Revealed: Kenneth Park Architects Reimagine Penn Plaza as a Vibrant Public Space

Posted On Wed, August 10, 2016 By

Posted On Wed, August 10, 2016 By In Major Developments, Midtown West, Urban Design

The past decade has seen an increasing effort to transform New York City’s under-utilized–and sometimes dismal–public spaces into pedestrian plazas and other vibrant and attractive public oases. From Columbus Circle and Times Square to Downtown Brooklyn’s Willoughby Street, new car-free spaces encourage passersby to linger and enjoy their surroundings.

Vornado Realty Trust (VNO), one of the city’s biggest landlords, has been working on a similar transformation of the urban sprawl that surrounds Penn Station and Madison Square Garden by implementing kiosks, seating and attractive architecture. Now, CityRealty.com has revealed new renderings from Kenneth Park Architects (KPA) showing their ideas and recommendations for repositioning retail space and optimizing pedestrian and vehicular circulation.

Penn Plaza, Vornado Realty Trust, KPA, Kenneth Park
Rendering created by Kenneth Park Architects for VNO

The the drawings suggest a complete closure of West 33rd Street, which would allow a free-flowing pedestrian plaza and would streamline circulation into and out of Madison Square Garden. A one-story retail building at the southwest corner of 34th Street and Seventh Avenue would be removed entirely, allowing unobstructed sightlines to the Garden from 34th Street.

Penn Plaza, Vornado Realty Trust, KPA, Kenneth Park
Rendering created by Kenneth Park Architects for VNO

The podium at One Penn Plaza would be enlarged and offer outdoor seating. The Hotel Pennsylvania, whose future remains unclear, is shown intact; the hotel’s southern neighbor 11 Penn Plaza shows a glass-clad commercial base.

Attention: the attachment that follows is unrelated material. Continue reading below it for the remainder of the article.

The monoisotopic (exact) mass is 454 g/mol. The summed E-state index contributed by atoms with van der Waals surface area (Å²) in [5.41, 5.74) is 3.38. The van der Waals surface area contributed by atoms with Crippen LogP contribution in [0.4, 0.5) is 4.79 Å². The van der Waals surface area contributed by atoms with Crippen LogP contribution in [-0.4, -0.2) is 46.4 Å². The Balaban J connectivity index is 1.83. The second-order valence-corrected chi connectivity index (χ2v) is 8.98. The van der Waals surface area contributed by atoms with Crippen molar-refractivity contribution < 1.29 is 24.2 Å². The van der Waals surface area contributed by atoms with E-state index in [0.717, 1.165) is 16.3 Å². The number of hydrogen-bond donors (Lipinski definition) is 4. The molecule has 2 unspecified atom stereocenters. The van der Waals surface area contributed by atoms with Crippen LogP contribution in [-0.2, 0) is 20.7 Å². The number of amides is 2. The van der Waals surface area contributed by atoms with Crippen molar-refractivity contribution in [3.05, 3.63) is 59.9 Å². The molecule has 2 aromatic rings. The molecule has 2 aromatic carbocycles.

Penn Plaza, Vornado Realty Trust, KPA, Kenneth Park, Bjarke Ingels, Snohetta
Renderings of tthe Bjarke Ingels-designed overhaul of the exterior and retail base of 2 Penn Plaza

In 2015 it was reported that Vornado had selected Oslo-based Snøhetta Architects to draw up a master plan to transform the district’s public spaces; when Snøhetta’s master plan is complete, additional architects will be brought on to redesign additional elements of the plan.

Earlier this year 6sqft published renderings of Bjarke Ingels’ wave-like re-imagination of the much-maligned office building at 2 Penn Plaza. According to the architects’ site, KPA was hired “to perform masterplan services with the goal of reinvigorating Penn Plaza’s identity as a global retail destination and transportation hub.”

Vornado has continued to work with the city and the 34th Street Partnership to improve the public spaces. Last year the developer piloted a test run of the 33rd Street closure plan and a pedestrian plaza at the space. The pilot returned this year with a painted streetscape and new landscaping. So far, New Yorkers and visitors have flocked to the new and improved spaces. It isn’t currently known when a final plan will be announced or when construction on these improvements will begin.

[Via CityRealty.com]

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Neighborhoods : Midtown West

  • urban_wanderer

    Anything that improves the area around Penn Station is to be welcomed, but at some point, the actual station itself has to be improved. Penn Station is a dangerously overcrowded eyesore and no amount of window-dressing around the station will change that. In fact, the station will drag down all the attempts around it to develop it.

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